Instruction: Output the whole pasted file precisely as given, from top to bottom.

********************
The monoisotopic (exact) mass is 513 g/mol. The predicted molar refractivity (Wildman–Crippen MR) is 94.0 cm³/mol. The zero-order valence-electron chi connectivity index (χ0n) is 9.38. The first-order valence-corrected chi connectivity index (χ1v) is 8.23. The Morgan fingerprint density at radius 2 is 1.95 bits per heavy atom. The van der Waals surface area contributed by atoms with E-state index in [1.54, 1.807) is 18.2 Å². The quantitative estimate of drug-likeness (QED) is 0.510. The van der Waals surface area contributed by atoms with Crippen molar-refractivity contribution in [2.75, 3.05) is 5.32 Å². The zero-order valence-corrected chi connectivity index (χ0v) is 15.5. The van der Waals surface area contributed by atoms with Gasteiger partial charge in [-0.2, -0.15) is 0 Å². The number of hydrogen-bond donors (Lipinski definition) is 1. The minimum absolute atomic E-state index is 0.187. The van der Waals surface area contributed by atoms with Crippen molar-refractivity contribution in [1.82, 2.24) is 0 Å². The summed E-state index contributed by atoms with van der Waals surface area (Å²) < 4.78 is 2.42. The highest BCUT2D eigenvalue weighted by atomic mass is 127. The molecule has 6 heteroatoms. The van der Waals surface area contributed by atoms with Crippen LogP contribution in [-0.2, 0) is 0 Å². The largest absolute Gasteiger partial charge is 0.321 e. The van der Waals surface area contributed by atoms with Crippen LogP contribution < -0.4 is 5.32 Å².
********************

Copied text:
The monoisotopic (exact) mass is 513 g/mol. The predicted molar refractivity (Wildman–Crippen MR) is 94.0 cm³/mol. The zero-order valence-electron chi connectivity index (χ0n) is 9.38. The first-order valence-corrected chi connectivity index (χ1v) is 8.23. The Morgan fingerprint density at radius 2 is 1.95 bits per heavy atom. The van der Waals surface area contributed by atoms with E-state index in [1.54, 1.807) is 18.2 Å². The quantitative estimate of drug-likeness (QED) is 0.510. The van der Waals surface area contributed by atoms with Crippen molar-refractivity contribution in [2.75, 3.05) is 5.32 Å². The zero-order valence-corrected chi connectivity index (χ0v) is 15.5. The van der Waals surface area contributed by atoms with Gasteiger partial charge in [-0.2, -0.15) is 0 Å². The number of hydrogen-bond donors (Lipinski definition) is 1. The minimum absolute atomic E-state index is 0.187. The van der Waals surface area contributed by atoms with Crippen molar-refractivity contribution in [1.82, 2.24) is 0 Å². The summed E-state index contributed by atoms with van der Waals surface area (Å²) < 4.78 is 2.42. The highest BCUT2D eigenvalue weighted by atomic mass is 127. The molecule has 6 heteroatoms. The van der Waals surface area contributed by atoms with Crippen LogP contribution in [-0.2, 0) is 0 Å². The largest absolute Gasteiger partial charge is 0.321 e. The van der Waals surface area contributed by atoms with Crippen LogP contribution < -0.4 is 5.32 Å².